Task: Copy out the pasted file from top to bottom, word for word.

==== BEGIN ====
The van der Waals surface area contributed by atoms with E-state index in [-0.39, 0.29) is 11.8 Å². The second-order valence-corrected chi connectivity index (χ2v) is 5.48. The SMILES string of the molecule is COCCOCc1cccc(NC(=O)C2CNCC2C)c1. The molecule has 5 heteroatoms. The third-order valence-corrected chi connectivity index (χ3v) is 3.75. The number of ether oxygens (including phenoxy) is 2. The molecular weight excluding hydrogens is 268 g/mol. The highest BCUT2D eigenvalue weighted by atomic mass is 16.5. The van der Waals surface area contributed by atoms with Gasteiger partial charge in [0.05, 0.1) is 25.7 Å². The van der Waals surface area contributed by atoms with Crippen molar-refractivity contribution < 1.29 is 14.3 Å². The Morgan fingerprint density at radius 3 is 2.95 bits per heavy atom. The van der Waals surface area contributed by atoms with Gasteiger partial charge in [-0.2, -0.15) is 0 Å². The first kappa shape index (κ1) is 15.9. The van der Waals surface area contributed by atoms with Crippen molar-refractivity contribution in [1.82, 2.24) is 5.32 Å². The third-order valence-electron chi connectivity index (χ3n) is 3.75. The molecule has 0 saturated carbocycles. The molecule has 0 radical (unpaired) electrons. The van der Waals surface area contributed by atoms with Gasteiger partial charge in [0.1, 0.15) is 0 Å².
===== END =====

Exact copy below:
The van der Waals surface area contributed by atoms with E-state index in [-0.39, 0.29) is 11.8 Å². The second-order valence-corrected chi connectivity index (χ2v) is 5.48. The SMILES string of the molecule is COCCOCc1cccc(NC(=O)C2CNCC2C)c1. The molecule has 5 heteroatoms. The third-order valence-corrected chi connectivity index (χ3v) is 3.75. The number of ether oxygens (including phenoxy) is 2. The molecular weight excluding hydrogens is 268 g/mol. The highest BCUT2D eigenvalue weighted by atomic mass is 16.5. The van der Waals surface area contributed by atoms with Gasteiger partial charge in [0.05, 0.1) is 25.7 Å². The van der Waals surface area contributed by atoms with Crippen molar-refractivity contribution < 1.29 is 14.3 Å². The Morgan fingerprint density at radius 3 is 2.95 bits per heavy atom. The van der Waals surface area contributed by atoms with Gasteiger partial charge in [-0.2, -0.15) is 0 Å². The first kappa shape index (κ1) is 15.9. The van der Waals surface area contributed by atoms with Crippen molar-refractivity contribution in [1.82, 2.24) is 5.32 Å². The third-order valence-electron chi connectivity index (χ3n) is 3.75. The molecule has 0 saturated carbocycles. The molecule has 0 radical (unpaired) electrons. The van der Waals surface area contributed by atoms with Gasteiger partial charge in [0.1, 0.15) is 0 Å².